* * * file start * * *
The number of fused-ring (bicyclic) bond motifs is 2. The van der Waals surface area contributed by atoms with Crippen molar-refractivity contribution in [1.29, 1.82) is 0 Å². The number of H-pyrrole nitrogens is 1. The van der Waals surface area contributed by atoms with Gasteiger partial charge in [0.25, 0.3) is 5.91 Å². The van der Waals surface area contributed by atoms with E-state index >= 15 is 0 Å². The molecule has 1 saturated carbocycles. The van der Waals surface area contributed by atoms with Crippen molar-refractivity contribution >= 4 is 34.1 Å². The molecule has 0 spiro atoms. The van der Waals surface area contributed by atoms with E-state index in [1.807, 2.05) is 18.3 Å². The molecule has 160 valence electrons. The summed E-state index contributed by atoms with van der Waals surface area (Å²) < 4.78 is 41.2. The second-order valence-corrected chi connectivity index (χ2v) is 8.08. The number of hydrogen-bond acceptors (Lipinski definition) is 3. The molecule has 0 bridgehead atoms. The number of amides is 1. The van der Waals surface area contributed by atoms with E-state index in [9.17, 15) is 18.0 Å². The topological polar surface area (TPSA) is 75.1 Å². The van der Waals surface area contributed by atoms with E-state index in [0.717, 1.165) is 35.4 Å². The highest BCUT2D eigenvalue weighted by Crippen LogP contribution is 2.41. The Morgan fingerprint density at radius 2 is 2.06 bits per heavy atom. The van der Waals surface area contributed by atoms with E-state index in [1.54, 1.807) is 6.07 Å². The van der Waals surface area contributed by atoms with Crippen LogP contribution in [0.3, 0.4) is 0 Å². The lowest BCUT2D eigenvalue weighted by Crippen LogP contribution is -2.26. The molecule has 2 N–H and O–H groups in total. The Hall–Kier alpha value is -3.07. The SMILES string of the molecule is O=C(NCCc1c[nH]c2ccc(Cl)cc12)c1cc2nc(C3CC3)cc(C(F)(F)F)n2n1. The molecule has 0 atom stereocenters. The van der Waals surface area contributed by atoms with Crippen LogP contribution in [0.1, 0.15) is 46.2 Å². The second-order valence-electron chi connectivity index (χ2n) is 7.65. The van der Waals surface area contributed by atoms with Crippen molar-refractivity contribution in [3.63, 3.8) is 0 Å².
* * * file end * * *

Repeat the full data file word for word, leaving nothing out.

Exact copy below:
The number of fused-ring (bicyclic) bond motifs is 2. The van der Waals surface area contributed by atoms with Crippen molar-refractivity contribution in [1.29, 1.82) is 0 Å². The number of H-pyrrole nitrogens is 1. The van der Waals surface area contributed by atoms with Gasteiger partial charge in [0.25, 0.3) is 5.91 Å². The van der Waals surface area contributed by atoms with E-state index >= 15 is 0 Å². The molecule has 1 saturated carbocycles. The van der Waals surface area contributed by atoms with Crippen molar-refractivity contribution >= 4 is 34.1 Å². The molecule has 0 spiro atoms. The van der Waals surface area contributed by atoms with E-state index in [1.807, 2.05) is 18.3 Å². The molecule has 160 valence electrons. The summed E-state index contributed by atoms with van der Waals surface area (Å²) < 4.78 is 41.2. The second-order valence-corrected chi connectivity index (χ2v) is 8.08. The number of hydrogen-bond acceptors (Lipinski definition) is 3. The molecule has 0 bridgehead atoms. The number of amides is 1. The van der Waals surface area contributed by atoms with E-state index in [9.17, 15) is 18.0 Å². The topological polar surface area (TPSA) is 75.1 Å². The van der Waals surface area contributed by atoms with E-state index in [0.717, 1.165) is 35.4 Å². The highest BCUT2D eigenvalue weighted by Crippen LogP contribution is 2.41. The Morgan fingerprint density at radius 2 is 2.06 bits per heavy atom. The van der Waals surface area contributed by atoms with E-state index in [1.54, 1.807) is 6.07 Å². The van der Waals surface area contributed by atoms with Crippen LogP contribution in [0.3, 0.4) is 0 Å². The lowest BCUT2D eigenvalue weighted by Crippen LogP contribution is -2.26. The molecule has 2 N–H and O–H groups in total. The Hall–Kier alpha value is -3.07. The SMILES string of the molecule is O=C(NCCc1c[nH]c2ccc(Cl)cc12)c1cc2nc(C3CC3)cc(C(F)(F)F)n2n1. The molecule has 0 atom stereocenters. The van der Waals surface area contributed by atoms with Crippen LogP contribution in [0.1, 0.15) is 46.2 Å². The second-order valence-electron chi connectivity index (χ2n) is 7.65. The van der Waals surface area contributed by atoms with Crippen molar-refractivity contribution in [3.63, 3.8) is 0 Å².